Tooele Co8.55.213.1
Lehi/Cedar Valley11.36.717.8
American Fork/Alpine10.05.915.7
Pleasant Grove/Lindon13.58.320.7
Orem (North)11.86.420.0
Orem (West)9.64.817.3*
Orem (East)6.82.714.1*
Provo (North)/BYU12.27.219.3
Provo (South)14.07.623.4
Springville/Spanish Fork9.66.214.3
Utah Co (South)10.05.217.2
Summit Co9.44.716.7
Wasatch Co8.03.615.5*
TriCounty LHD17.212.223.6
Juab/Millard/Sanpete Co10.26.515.1
Sevier/Piute/Wayne Co8.04.114.1
Carbon/Emery Co14.69.421.7
Grand/San Juan Co13.77.922.1
St George8.66.211.7
Washington Co (Other)10.57.314.6
Cedar City15.910.123.8
Southwest LHD (Other)16.810.625.3
State11.510.912.2

Data Notes

Age-adjusted to the U.S. 2000 standard population. *Use caution in interpreting, the estimate has a relative standard error greater than 30% and does not meet UDOH standards for reliability. For more information, please go to [http://ibis.health.utah.gov/pdf/resource/DataSuppression.pdf] ^Due to Utah Small Area reclassification, these numbers only include data for certain years. A description of the Utah Small Areas may be found on IBIS at the following URL: [http://ibis.health.utah.gov/resource/Help.html].

Data Sources

  • Utah Death Certificate Database, Office of Vital Records and Statistics, Utah Department of Health
  • Population estimates produced by the UDOH Center for Health Data and Informatics. Linear interpolation of U.S. Census Bureau and ESRI ZIP Code data provided annual population estimates for ZIP Code areas by sex and age groups, IBIS Version 2015


Colorectal Cancer Deaths by Ethnicity, Utah, 2013-2015

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confidence limits

Hispanic EthnicityAge-adjusted Rate per 100,000 PopulationLower LimitUpper Limit
Record Count: 3
Hispanic8.66.011.9
Non-Hispanic11.210.412.0
All Utahns11.010.311.8

Data Notes

Codes used to define colorectal cancer: ICD-10 C18-21.[[br]] Age-adjusted to U.S. 2000 standard population.

Data Sources

  • Utah Death Certificate Database, Office of Vital Records and Statistics, Utah Department of Health
  • Population Estimates by Age, Sex, Race, and Hispanic Origin for Counties in Utah, U.S. Bureau of the Census, IBIS Version 2015


Colorectal Cancer Deaths by Race, Utah, 2013-2015

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confidence limits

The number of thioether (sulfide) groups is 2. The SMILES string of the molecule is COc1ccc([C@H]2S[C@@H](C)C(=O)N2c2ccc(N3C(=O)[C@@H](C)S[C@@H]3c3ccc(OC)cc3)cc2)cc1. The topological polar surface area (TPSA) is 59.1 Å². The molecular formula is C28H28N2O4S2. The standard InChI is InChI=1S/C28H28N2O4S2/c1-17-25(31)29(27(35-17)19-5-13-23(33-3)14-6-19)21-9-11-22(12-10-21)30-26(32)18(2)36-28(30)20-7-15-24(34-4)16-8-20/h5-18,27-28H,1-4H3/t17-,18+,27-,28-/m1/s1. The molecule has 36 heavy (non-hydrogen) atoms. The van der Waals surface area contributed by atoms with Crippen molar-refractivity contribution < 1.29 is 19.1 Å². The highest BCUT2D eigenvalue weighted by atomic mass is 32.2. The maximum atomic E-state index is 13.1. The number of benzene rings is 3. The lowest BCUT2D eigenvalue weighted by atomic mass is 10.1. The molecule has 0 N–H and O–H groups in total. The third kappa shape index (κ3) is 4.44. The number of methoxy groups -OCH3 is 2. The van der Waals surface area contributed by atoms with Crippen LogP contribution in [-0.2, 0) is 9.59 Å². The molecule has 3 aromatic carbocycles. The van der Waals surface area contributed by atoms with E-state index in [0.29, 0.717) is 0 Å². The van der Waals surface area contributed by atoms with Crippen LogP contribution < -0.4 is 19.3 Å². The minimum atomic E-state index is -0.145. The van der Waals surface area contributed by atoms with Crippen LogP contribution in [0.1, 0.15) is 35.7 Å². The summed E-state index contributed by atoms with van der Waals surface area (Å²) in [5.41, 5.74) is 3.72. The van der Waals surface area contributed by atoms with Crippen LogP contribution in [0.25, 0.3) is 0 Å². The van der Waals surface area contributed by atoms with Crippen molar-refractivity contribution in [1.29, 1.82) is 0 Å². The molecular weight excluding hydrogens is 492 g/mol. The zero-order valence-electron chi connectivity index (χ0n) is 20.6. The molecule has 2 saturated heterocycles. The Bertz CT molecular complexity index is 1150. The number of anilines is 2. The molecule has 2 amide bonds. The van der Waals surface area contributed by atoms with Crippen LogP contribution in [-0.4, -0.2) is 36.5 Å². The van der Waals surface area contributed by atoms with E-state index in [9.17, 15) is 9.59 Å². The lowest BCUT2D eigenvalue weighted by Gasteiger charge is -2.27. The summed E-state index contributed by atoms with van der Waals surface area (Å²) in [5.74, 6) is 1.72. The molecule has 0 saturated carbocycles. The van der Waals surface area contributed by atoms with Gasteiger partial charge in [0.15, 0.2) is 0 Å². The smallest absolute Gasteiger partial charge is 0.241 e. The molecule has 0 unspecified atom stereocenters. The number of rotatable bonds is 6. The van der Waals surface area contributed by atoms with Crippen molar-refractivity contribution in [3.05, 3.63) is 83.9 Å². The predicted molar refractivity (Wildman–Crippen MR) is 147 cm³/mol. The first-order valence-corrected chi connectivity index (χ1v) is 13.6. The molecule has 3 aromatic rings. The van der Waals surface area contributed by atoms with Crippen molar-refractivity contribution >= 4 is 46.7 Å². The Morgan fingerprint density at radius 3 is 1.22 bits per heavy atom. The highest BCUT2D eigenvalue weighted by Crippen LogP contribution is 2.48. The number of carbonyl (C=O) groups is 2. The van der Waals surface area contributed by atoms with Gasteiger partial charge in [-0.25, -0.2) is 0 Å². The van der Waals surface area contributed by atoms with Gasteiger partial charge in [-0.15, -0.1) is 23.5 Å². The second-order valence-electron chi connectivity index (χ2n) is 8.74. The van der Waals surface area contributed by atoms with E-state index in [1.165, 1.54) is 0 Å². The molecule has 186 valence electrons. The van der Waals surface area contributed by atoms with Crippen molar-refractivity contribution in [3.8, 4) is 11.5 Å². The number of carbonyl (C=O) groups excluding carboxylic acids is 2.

RaceAge-adjusted Rate per 100,000 PopulationLower LimitUpper LimitNote
Record Count: 6
American Indian/Native Alaskan13.15.825.5*
Asian9.55.016.4
Black29.916.150.6
Pacific Islander16.36.134.9*
White10.810.011.6
All Races11.010.311.8

Data Notes

Codes used to define colorectal cancer: ICD-10 C18-21.[[br]] Rates are age-adjusted to the 2000 U.S. standard population using 3 age groups (0-44, 45-64, and 65+). *Use caution in interpreting, the estimate has a relative standard error greater than 30% and does not meet UDOH standards for reliability. For more information, please go to [http://ibis.health.utah.gov/pdf/resource/DataSuppression.pdf].

Data Sources

  • Utah Death Certificate Database, Office of Vital Records and Statistics, Utah Department of Health
  • Population Estimates by Age, Sex, Race, and Hispanic Origin for Counties in Utah, U.S. Bureau of the Census, IBIS Version 2015

References and Community Resources

Utah Cancer Control Program: [http://www.cancerutah.org][[br]] Utah Cancer Action Network: [http://www.ucan.cc][[br]] American Cancer Society: [http://www.cancer.org][[br]] National Cancer Institute: [http://www.cancer.gov][[br]] Huntsman Cancer Institute: [http://www.huntsmancancer.org][[br]] Centers for Disease Control and Prevention: [http://www.cdc.gov][[br]] American Society of Clinical Oncology: [http://www.asco.org]

More Resources and Links

Evidence-based community health improvement ideas and interventions may be found at the following sites:

Additional indicator data by state and county may be found on these Websites:

Medical literature can be queried at the PubMed website.

For an on-line medical dictionary, click on this Dictionary link.

Page Content Updated On 05/22/2017, Published on 05/26/2017
The information provided above is from the Department of Health's Center for Health Data IBIS-PH web site (http://ibis.health.state.gov). The information published on this website may be reproduced without permission. Please use the following citation: " Retrieved Sun, 15 July 2018 15:05:43 from Department of Health, Center for Health Data, Indicator-Based Information System for Public Health Web site: http://ibis.health.state.gov ".

Content updated: Fri, 26 May 2017 10:19:44 MDT